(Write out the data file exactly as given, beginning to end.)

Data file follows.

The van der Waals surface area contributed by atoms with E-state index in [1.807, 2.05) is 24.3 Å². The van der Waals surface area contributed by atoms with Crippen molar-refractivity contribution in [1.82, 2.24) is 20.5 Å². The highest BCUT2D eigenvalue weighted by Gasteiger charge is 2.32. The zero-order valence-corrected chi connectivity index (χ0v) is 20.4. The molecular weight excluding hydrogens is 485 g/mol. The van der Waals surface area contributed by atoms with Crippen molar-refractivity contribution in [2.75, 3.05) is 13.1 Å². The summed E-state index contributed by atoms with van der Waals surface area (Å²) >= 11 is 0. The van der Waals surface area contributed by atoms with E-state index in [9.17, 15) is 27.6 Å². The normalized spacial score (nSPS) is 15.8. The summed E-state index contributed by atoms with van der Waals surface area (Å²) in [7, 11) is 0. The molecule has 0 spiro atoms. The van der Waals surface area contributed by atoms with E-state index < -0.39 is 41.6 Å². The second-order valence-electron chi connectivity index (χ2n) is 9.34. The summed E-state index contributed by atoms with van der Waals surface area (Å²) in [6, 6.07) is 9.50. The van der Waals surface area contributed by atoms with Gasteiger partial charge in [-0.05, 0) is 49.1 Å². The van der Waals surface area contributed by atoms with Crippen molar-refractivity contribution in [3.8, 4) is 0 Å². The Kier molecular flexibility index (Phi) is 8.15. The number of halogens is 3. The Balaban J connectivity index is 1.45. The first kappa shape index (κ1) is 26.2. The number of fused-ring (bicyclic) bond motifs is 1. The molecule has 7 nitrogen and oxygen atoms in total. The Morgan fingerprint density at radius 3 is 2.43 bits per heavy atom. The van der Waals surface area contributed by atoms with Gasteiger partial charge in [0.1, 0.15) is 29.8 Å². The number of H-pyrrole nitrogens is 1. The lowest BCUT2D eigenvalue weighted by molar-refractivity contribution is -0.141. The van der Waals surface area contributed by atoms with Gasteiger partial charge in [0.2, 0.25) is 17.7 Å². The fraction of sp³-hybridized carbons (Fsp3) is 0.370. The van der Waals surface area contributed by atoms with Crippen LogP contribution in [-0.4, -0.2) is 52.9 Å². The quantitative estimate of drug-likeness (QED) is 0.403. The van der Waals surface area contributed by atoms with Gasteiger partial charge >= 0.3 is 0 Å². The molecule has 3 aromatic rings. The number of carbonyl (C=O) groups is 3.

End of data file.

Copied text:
The van der Waals surface area contributed by atoms with E-state index in [1.807, 2.05) is 24.3 Å². The van der Waals surface area contributed by atoms with Crippen molar-refractivity contribution in [1.82, 2.24) is 20.5 Å². The highest BCUT2D eigenvalue weighted by Gasteiger charge is 2.32. The zero-order valence-corrected chi connectivity index (χ0v) is 20.4. The molecular weight excluding hydrogens is 485 g/mol. The van der Waals surface area contributed by atoms with Crippen molar-refractivity contribution in [2.75, 3.05) is 13.1 Å². The summed E-state index contributed by atoms with van der Waals surface area (Å²) >= 11 is 0. The van der Waals surface area contributed by atoms with E-state index in [9.17, 15) is 27.6 Å². The normalized spacial score (nSPS) is 15.8. The summed E-state index contributed by atoms with van der Waals surface area (Å²) in [7, 11) is 0. The molecule has 0 spiro atoms. The van der Waals surface area contributed by atoms with E-state index < -0.39 is 41.6 Å². The second-order valence-electron chi connectivity index (χ2n) is 9.34. The summed E-state index contributed by atoms with van der Waals surface area (Å²) in [6, 6.07) is 9.50. The van der Waals surface area contributed by atoms with Gasteiger partial charge in [-0.05, 0) is 49.1 Å². The van der Waals surface area contributed by atoms with Crippen molar-refractivity contribution in [3.8, 4) is 0 Å². The Kier molecular flexibility index (Phi) is 8.15. The number of halogens is 3. The Balaban J connectivity index is 1.45. The first kappa shape index (κ1) is 26.2. The number of fused-ring (bicyclic) bond motifs is 1. The molecule has 7 nitrogen and oxygen atoms in total. The Morgan fingerprint density at radius 3 is 2.43 bits per heavy atom. The van der Waals surface area contributed by atoms with Gasteiger partial charge in [0.1, 0.15) is 29.8 Å². The number of H-pyrrole nitrogens is 1. The lowest BCUT2D eigenvalue weighted by molar-refractivity contribution is -0.141. The van der Waals surface area contributed by atoms with Gasteiger partial charge in [0.2, 0.25) is 17.7 Å². The fraction of sp³-hybridized carbons (Fsp3) is 0.370. The van der Waals surface area contributed by atoms with Crippen LogP contribution in [-0.4, -0.2) is 52.9 Å². The quantitative estimate of drug-likeness (QED) is 0.403. The van der Waals surface area contributed by atoms with Gasteiger partial charge >= 0.3 is 0 Å². The molecule has 3 aromatic rings. The number of carbonyl (C=O) groups is 3.